Feinstein spokesman Tom Mentzer pushed back on the idea that Democrats are not doing enough to fight, saying it was to their advantage to attend the hearing.
"The Senators will clarify that this is not what they are used to and show what it is about and why the process is being abused by Republicans (health care, individual rights, etc.)," ​​Mentzer said. "But simply put, there aren't any tools that haven't been used to slow down or block this process." The only way to win these fights is to win in November. "
Another Senate Democratic adviser, who asked for anonymity to speak freely, said it would be counterproductive for Democrats to boycott the hearing because "nothing stops Republicans from not even holding a hearing and voting three weeks in advance".
Democrats will almost certainly point out at the hearing that Barrett's affirmation is directly related to the fate of the Affordable Care Act. The Supreme Court is expected to bring a lawsuit about the constitutionality of the Health Act on November 10, a week after the election. Almost all legal experts think the case is frivolous, but it is still going to be tried, just as Barrett might get her seat.
In a press conference on Sunday in New York City, Schumer called on Barrett to withdraw from cases relating to Obamacare's constitutionality and any election-related litigation. Republicans have openly stated that Barrett needs to be vindicated in order to rule on cases related to the election result and are concerned about Democrats that she will help Trump stay in power. The judge declined to commit to rejecting election cases in her Senate questionnaire last month.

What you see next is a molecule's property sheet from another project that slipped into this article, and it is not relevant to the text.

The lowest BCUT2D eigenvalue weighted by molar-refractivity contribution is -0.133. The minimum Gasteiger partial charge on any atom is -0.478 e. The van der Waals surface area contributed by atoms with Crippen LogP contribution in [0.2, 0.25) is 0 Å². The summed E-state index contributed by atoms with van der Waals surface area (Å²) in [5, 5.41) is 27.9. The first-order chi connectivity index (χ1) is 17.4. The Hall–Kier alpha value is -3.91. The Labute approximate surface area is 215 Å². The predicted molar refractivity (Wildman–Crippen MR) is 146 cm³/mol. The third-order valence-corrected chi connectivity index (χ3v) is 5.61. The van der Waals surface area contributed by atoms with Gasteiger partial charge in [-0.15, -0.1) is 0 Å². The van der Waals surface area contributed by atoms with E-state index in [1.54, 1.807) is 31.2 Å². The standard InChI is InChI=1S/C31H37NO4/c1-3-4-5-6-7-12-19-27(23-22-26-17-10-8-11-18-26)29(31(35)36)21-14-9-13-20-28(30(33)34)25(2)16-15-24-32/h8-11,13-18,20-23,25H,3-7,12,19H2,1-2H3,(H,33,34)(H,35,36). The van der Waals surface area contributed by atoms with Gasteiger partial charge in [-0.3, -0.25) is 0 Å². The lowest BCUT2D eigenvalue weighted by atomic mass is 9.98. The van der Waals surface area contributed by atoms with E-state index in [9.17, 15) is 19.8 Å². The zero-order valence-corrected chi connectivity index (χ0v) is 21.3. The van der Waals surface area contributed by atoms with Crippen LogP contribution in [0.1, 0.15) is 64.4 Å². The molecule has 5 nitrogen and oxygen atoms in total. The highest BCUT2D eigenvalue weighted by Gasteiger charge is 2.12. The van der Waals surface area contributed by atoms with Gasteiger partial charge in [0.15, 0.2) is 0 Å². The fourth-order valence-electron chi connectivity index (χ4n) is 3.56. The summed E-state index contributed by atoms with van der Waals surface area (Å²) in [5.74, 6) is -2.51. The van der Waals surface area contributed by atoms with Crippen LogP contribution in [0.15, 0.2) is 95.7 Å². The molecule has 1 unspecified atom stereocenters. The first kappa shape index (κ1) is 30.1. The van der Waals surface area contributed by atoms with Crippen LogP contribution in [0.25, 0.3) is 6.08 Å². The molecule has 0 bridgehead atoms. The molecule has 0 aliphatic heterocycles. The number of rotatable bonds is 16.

The Democrats planned to deny Republicans a quorum when voting on Barrett's nomination in the Judiciary Committee and Senate, Schumer said, as part of a procedural final attempt to slow their approval. Republicans can simply change the rules and move the nomination forward - as expected - but Democrats say such a move would only highlight the unprecedented nature of their appointment.
"She is rushing through to make decisions that she has apparently already made," added Schumer. This process is "illegitimate, dangerous and unpopular".
Connected...
2 students, teachers tested positive at school attended by Amy Coney Barrett's children
Amy Coney Barrett pledges to obey the law, not the personal views in the opening statement
Read Amy Coney Barrett's prepared opening remarks for the Senate confirmation hearing
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This article originally appeared on HuffPost and has been updated.